Trade court allows Antigua to violate US copyright

Antigua has won the right to pirate $21 million worth of US copyrights in the World Trade Court, because the US violated the World Trade Organization agreement when it banned Antiguan Internet casinos. The US was an extremely aggressive promoter of the WTO around the world, leaning on countries to drop trade protections that gave their own industries advantages over US competitors -- and now the US is being held to the same standard, hoist on its own petard.
By pressing its claim, trade lawyers said, Antigua could set a precedent for other countries to sue the United States for unfair trade practices, potentially opening the door to electronic piracy and other dubious practices around the world.

Still, carrying out the ruling will prove difficult, the lawyers say.

"Even if Antigua goes ahead with an act of piracy or the refusal to allow the registration of a trademark, the question still remains of how much that act is worth," said Brendan McGivern, a trade lawyer with White & Case in Geneva.

"The Antiguans could say that's worth $50,000, and then the U.S. might say that's worth $5 million." He predicted that "the U.S. is going to dog them on every step of the way."

Link (Thanks, Lee and Robbo!)


  1. “In May, the United States said it was rewriting its trade rules to remove gambling from the jurisdiction of the W.T.O. / Washington has agreed on deals with the European Union, Canada and Japan to change the treaty but not with several other nations, including Antigua.”

    So they convinced every kid in the neighborhood to join their ball game and, when the scrawny kid started beating them, decided to change the rules? Wow, do I live in a classy nation. Makes me proud to pretend I’m Canadian overseas.

    I wonder what the only other example of this kind of ruling was about, who was involved, and how it turned out.

  2. As obnoxious as the record companies and motion picture studios are, it does seem unfair / strange that they are the industries that will be paying the price for the US Govt’s intransigence here.

  3. There’s a difference between the record and movie companies and the government? I thought that they were all subsidiaries of Weyland-Yutani.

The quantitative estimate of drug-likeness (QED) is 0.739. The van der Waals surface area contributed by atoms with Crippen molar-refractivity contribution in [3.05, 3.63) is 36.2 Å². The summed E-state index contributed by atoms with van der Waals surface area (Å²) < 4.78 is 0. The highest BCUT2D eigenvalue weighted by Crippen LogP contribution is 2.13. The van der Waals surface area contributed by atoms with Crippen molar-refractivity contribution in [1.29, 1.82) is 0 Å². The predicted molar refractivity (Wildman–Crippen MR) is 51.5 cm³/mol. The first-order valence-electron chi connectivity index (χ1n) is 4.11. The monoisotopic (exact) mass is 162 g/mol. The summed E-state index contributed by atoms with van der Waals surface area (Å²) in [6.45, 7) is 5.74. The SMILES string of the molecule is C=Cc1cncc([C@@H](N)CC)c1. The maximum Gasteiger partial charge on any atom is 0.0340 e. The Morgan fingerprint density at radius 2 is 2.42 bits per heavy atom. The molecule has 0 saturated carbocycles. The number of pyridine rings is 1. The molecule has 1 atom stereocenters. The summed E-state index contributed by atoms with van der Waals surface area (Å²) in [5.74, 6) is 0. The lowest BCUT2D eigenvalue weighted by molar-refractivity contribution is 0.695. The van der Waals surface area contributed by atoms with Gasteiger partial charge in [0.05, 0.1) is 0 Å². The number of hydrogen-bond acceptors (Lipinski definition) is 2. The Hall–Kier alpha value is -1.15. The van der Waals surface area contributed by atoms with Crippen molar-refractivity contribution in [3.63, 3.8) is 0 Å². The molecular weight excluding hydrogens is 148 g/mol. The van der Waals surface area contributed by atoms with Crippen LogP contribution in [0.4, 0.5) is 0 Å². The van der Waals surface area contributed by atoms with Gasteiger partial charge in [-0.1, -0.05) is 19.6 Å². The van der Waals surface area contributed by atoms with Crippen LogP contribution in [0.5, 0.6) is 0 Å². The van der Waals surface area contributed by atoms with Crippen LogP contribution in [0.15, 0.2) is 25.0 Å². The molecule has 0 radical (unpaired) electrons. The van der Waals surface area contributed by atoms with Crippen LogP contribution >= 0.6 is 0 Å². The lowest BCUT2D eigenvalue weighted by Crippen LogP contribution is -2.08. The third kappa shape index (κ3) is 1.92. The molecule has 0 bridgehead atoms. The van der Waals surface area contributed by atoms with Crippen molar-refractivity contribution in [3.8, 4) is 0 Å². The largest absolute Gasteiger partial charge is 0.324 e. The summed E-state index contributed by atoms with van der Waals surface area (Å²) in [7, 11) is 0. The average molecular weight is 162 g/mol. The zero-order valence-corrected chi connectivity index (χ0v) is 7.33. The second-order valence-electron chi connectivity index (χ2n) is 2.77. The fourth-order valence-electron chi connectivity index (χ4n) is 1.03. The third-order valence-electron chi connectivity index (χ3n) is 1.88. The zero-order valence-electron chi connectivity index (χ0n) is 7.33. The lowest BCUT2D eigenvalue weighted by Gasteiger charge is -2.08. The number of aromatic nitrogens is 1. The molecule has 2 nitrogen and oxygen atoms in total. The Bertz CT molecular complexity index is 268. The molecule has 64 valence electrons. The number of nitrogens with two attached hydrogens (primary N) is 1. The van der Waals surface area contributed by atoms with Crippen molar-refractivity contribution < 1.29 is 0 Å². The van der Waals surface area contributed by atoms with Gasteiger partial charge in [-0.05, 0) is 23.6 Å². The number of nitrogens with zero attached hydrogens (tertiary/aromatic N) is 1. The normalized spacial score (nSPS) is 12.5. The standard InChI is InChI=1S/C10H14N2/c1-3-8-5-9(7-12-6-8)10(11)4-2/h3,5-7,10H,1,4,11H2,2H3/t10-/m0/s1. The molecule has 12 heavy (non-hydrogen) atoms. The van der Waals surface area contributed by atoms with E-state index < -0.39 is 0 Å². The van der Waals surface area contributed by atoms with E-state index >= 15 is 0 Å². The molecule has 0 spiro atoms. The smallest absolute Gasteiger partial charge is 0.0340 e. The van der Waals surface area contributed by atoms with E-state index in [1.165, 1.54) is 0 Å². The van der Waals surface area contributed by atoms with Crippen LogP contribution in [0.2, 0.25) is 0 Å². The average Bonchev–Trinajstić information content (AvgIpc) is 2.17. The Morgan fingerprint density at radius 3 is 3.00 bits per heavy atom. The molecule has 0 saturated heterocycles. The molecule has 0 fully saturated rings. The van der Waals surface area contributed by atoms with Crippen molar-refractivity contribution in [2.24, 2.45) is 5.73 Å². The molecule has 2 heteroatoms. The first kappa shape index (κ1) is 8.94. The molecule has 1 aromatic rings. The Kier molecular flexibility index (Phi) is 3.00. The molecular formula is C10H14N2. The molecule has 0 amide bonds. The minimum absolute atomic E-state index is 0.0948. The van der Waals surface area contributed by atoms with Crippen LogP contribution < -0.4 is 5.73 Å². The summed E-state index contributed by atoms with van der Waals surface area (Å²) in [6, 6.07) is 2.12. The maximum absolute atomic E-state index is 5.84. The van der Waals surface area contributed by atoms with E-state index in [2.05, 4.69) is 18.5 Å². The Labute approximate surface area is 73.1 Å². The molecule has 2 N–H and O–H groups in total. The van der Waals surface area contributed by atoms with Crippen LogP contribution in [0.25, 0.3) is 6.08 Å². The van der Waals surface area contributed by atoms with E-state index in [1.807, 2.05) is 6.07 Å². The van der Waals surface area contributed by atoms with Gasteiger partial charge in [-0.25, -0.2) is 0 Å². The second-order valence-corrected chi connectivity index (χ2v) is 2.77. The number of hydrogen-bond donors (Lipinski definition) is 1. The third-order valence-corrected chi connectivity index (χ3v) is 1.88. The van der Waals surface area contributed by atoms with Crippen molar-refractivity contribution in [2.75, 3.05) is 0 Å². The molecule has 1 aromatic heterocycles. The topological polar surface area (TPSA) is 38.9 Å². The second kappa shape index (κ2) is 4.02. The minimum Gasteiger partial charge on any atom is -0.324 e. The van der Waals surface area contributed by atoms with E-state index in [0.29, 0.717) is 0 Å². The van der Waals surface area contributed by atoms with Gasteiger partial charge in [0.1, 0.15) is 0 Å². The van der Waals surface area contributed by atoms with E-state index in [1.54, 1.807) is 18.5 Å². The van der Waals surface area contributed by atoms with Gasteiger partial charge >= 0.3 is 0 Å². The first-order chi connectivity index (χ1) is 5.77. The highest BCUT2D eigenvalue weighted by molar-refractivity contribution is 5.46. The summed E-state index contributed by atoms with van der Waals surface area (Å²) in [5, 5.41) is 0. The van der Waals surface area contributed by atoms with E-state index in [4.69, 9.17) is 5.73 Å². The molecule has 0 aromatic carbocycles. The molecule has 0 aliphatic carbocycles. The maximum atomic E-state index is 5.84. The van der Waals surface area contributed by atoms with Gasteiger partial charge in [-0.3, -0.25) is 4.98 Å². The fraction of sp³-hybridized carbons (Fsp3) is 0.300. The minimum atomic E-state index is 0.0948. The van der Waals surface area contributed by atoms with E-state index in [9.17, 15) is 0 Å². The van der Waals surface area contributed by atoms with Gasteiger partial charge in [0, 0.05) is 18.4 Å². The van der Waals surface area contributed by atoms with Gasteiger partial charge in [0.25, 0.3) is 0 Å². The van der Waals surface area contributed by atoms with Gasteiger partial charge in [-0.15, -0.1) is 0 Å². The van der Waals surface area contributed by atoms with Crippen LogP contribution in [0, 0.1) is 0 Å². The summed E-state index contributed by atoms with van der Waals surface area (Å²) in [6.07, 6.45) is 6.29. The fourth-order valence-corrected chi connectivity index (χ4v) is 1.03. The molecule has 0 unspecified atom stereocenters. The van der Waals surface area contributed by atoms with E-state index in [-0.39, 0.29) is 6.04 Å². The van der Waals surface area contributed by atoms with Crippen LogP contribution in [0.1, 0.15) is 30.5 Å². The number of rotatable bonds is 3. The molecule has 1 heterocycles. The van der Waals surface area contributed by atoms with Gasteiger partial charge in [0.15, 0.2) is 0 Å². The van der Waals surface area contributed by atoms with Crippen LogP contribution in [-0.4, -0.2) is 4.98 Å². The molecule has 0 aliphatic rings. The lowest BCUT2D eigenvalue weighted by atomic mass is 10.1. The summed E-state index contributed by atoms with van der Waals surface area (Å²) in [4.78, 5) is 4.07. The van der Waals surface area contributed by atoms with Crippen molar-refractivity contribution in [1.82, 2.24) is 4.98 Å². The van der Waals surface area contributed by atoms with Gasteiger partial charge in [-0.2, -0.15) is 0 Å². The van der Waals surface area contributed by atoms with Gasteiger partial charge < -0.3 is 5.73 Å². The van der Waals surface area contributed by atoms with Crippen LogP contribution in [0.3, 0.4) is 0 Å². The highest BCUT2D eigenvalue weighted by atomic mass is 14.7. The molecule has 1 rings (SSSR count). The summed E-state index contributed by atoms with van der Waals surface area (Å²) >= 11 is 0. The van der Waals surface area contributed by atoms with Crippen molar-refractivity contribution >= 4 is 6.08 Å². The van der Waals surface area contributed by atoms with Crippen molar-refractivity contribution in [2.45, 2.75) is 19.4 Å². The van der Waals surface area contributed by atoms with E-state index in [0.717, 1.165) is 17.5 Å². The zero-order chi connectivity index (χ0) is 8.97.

4. Tim @2: It’s even stranger than that. Earlier last week the European Union came to an agreement with the U.S. about compensation for the U.S. withdrawal from “gambling services” covered by the WTO. As a result the U.S. will have to remove barriers to foreign competition in several service fields, including delivery and warehousing.

    So, because the gov’t wants to crack down on gambling, UPS and FedEx face increase competition… I can bet they’re not too happy about this.

    AP story:

  5. I can’t wait until I can get my copy of an Officially Pirated Document, preferably with leather covers and an embossed, hand-numbered certificate signed by an Antiguan government official, certifying that this copy of Bridget Jones’ Diary was ripped off under the auspices of international law.

    I’m serious–how awesome would it be to have a bona fide legal Antiguan knockoff? I’d gladly pay ten times face value of a book, and I bet I’m not alone. Of course, that would probably create a demand for imitation Antiguan piracies. I wonder if Antigua is entitled to trademark protection on that?

  6. They asked for the right to violate patients/copyright BECAUSE they didn’t believe the US would fork over real money. Somehow I think the US will not allow Antiguan knockoffs to be sold legally in the good ‘ole USA, either. We have a long history of saying “screw you” to our foreign partners, based on local law (anywhere US law and Treaties overlap, US law wins out. If the current copyright/patient laws don’t already cover this, I’m sure they soon will.)

  7. “The commerce body found that the U.S. had the right to prevent offshore betting as a means of protecting public order and public morals” (business week). Im not an expert on international trade policy but i do believe that this has more to do with unilateral economic interests than “public order and public morals.” I can’t envision why foreign gambling compromises “public order and public morals” but domestic gambling doesn’t.

    All this being said, i think we can get rid of the WTO–in the long run the competition would be good for the people of our country.

  8. Agent 86, the good ol’ USA has lost the case, and doesn’t have a leg to stand on. Also, Antigua doesn’t have to sell stuff the pirated stuff in the United States. If I understand correctly, they can just rip off a US copyholder and sell the goods elsewhere.

  9. I hope this means that US media-makers can sue Germany for its unfair trade practices — forcing us to censor explicit violence and Nazi references out of our products to the detriment of consumers — so I can start my bootleg Run Lola Run store like I’ve always wanted.

  10. #9, sorry for the delay

    I what meant – don’t think that buying a bootleg from Antigua will make that bootleg legal in the good ‘ole USA.

    What is really amazing to me is that no one has mentioned the true benefit – (I know, Cory and the other operators are big with the whole open data bit) – most all AIDS/HIV medicines (heck, lets just stick with medicines in general) are patented by US interests!

    I can’t off the top of my head remember how much it actually costs to produce the meds, but I do know that it is nowhere near the $1000 per pill/injection that companies charge. This can bring advanced medical therapies to the poor (read “third world countries”)!

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